On Wednesday, the U.S. Army became the last of the military branches to implement their COVID-19 vaccine mandate.
Moving forward, all active duty military serving in the Army who have not received a COVID-19 vaccination and do not have a valid exemption risk being discharged.
And while an estimated 97% of U.S. service members are currently vaccinated, according to the Washington Post, about 40,000 remain unvaccinated against COVID-19.
Alex Horton is a national security reporter who has been following this story for The Washington Post. He joined the Texas Standard to discuss the U.S. military’s vaccination policy.
Listen to the interview above or read the transcript below.
This transcript has been edited lightly for clarity:
Texas Standard: Let’s talk about the number of U.S. troops who remain unvaccinated. What is 40,000 soldiers in the grand scheme of things?
Alex Horton: Well, it’s somewhere in the area of about 3% of the active duty military. And I’ve heard folks say: well, you know, 97% vaccinated, that’s pretty good. That’s a lot higher than everyone else. But the military and the Defense Department are not Home Depot. If your local Home Depot is 97%, that’s great, it’s voluntary. But getting vaccinated is a lawful order. So typically you would expect 100% of people to follow a lawful order. So when you start talking about just falling short of that, and adding up the numbers to be maybe a couple of Army divisions, for a large organization like the military it starts to add up.
As we mentioned, the Army’s vaccine mandate goes into effect today. When do the other branches start their mandates? And is there any way of knowing how that’s been going so far?
The Air Force was the most aggressive with their timeline. Theirs was November 2. And just this week, they said they’ve kicked out 27 airmen for refusing the vaccine. They were first because they were the first ones to start the process. Last month, on November 2, the active-duty Navy and Marine Corps imposed their deadlines. So they’re in the process of removing folks. And then you have the Army, which is the largest of all. So [for the Army] I think there’s going to be a few weeks, a few months delay, probably similar to the Air Force, where it’s just going to take a while for the paperwork to go through, but we’ll start seeing more numbers and that Air Force numbers grow as time goes on.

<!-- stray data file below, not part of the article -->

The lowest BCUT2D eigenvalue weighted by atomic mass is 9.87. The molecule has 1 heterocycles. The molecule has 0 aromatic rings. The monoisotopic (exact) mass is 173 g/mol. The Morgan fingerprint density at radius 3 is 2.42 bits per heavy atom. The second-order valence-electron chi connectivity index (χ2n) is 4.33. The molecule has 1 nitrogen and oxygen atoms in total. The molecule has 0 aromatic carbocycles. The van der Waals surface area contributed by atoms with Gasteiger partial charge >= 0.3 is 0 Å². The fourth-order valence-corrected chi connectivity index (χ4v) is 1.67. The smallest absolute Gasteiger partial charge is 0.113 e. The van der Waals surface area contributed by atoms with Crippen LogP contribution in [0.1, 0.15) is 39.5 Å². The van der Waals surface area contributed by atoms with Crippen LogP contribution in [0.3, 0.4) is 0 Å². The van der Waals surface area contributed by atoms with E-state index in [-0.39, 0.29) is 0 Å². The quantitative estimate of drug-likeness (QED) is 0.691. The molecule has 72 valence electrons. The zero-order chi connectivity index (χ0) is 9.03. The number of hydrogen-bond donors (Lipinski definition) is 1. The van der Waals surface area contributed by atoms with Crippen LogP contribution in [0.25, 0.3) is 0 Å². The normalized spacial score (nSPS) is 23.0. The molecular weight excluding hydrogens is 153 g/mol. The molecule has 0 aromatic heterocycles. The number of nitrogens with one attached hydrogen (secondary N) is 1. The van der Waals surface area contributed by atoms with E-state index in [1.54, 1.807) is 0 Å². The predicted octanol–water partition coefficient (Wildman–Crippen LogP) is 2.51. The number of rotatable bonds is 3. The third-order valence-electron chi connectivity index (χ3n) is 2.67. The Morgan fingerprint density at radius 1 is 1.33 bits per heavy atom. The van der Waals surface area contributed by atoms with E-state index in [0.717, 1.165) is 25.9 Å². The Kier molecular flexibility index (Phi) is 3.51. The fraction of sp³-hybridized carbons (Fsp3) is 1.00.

You write that the Army’s mandate seems to be a little less punitive, more remedial than some of the other branches. Could you explain why that might be?
I asked the Army about this, and it’s not entirely clear why they’re a little bit divergent in their policies. The Air Force, Navy and Marine Corps all are pretty clear in saying: if you don’t get the vaccine, you’re out the door. Thank you. Goodbye. And the Air Force and the Navy have said: if you had an exemption request — a religious one or a medical one — and you got denied, you had five days to go and start your vaccine. Otherwise, you’d be kicked out. So it starts the clock.
The Army on the other hand – they put out guidance that said if vaccine refusal is the only thing going on, they’ll make it painful for you. You can’t re-enlist. You can’t get promoted. You can’t do a whole bunch of stuff that helps your career. It essentially kills it, but the Army’s policy doesn’t seem to be as aggressive and as immediate. The end is [still] going to be bad for you and you’ll get kicked out, but it’s sort of a boiling frog situation for their side.
Do you have a sense of why the Army would take a different approach? What factors might be in play?
My best guess would be that no one wants to kick anyone out at this point. The Marine Corps said that very plainly. They said: we’re the smallest force. We can’t just lose Marines over something like this. But they’re still aggressively kicking people out who refuse it. My best guess for the Army would be they want to keep some folks and maybe this will change minds. If you make it so uncomfortable, but you want to stay in the Army, maybe you’ll see the light. That’s my best guess.